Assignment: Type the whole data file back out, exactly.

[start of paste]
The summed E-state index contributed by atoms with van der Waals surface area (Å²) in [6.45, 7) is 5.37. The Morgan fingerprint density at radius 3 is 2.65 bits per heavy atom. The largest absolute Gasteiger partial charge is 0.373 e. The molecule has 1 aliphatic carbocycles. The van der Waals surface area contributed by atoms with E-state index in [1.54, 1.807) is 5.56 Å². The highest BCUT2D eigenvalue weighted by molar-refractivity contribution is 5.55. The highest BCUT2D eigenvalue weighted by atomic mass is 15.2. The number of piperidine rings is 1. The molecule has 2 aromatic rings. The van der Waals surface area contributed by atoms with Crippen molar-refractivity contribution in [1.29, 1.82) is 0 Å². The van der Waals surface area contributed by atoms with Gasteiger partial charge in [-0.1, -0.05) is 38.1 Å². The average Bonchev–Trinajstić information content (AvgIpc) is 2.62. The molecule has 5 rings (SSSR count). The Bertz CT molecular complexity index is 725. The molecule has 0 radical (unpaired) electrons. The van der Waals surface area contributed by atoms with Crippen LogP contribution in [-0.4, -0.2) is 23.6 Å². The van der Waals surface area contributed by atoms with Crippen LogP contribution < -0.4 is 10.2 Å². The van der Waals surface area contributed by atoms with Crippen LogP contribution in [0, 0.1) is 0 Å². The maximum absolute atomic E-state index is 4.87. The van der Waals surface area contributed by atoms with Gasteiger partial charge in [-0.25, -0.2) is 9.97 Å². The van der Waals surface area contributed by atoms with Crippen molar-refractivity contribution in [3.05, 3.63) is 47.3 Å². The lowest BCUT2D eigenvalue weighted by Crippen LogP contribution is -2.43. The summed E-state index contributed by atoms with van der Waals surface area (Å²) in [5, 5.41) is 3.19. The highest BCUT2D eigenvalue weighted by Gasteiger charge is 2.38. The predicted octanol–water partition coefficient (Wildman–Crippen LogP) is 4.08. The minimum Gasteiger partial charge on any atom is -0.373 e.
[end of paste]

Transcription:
The summed E-state index contributed by atoms with van der Waals surface area (Å²) in [6.45, 7) is 5.37. The Morgan fingerprint density at radius 3 is 2.65 bits per heavy atom. The largest absolute Gasteiger partial charge is 0.373 e. The molecule has 1 aliphatic carbocycles. The van der Waals surface area contributed by atoms with E-state index in [1.54, 1.807) is 5.56 Å². The highest BCUT2D eigenvalue weighted by molar-refractivity contribution is 5.55. The highest BCUT2D eigenvalue weighted by atomic mass is 15.2. The number of piperidine rings is 1. The molecule has 2 aromatic rings. The van der Waals surface area contributed by atoms with Crippen molar-refractivity contribution in [1.29, 1.82) is 0 Å². The van der Waals surface area contributed by atoms with Gasteiger partial charge in [-0.1, -0.05) is 38.1 Å². The average Bonchev–Trinajstić information content (AvgIpc) is 2.62. The molecule has 5 rings (SSSR count). The Bertz CT molecular complexity index is 725. The molecule has 0 radical (unpaired) electrons. The van der Waals surface area contributed by atoms with Crippen LogP contribution in [-0.4, -0.2) is 23.6 Å². The van der Waals surface area contributed by atoms with Crippen LogP contribution < -0.4 is 10.2 Å². The van der Waals surface area contributed by atoms with Crippen LogP contribution in [0, 0.1) is 0 Å². The maximum absolute atomic E-state index is 4.87. The van der Waals surface area contributed by atoms with Gasteiger partial charge in [-0.25, -0.2) is 9.97 Å². The van der Waals surface area contributed by atoms with Crippen molar-refractivity contribution in [3.05, 3.63) is 47.3 Å². The lowest BCUT2D eigenvalue weighted by Crippen LogP contribution is -2.43. The summed E-state index contributed by atoms with van der Waals surface area (Å²) in [5, 5.41) is 3.19. The highest BCUT2D eigenvalue weighted by Gasteiger charge is 2.38. The predicted octanol–water partition coefficient (Wildman–Crippen LogP) is 4.08. The minimum Gasteiger partial charge on any atom is -0.373 e.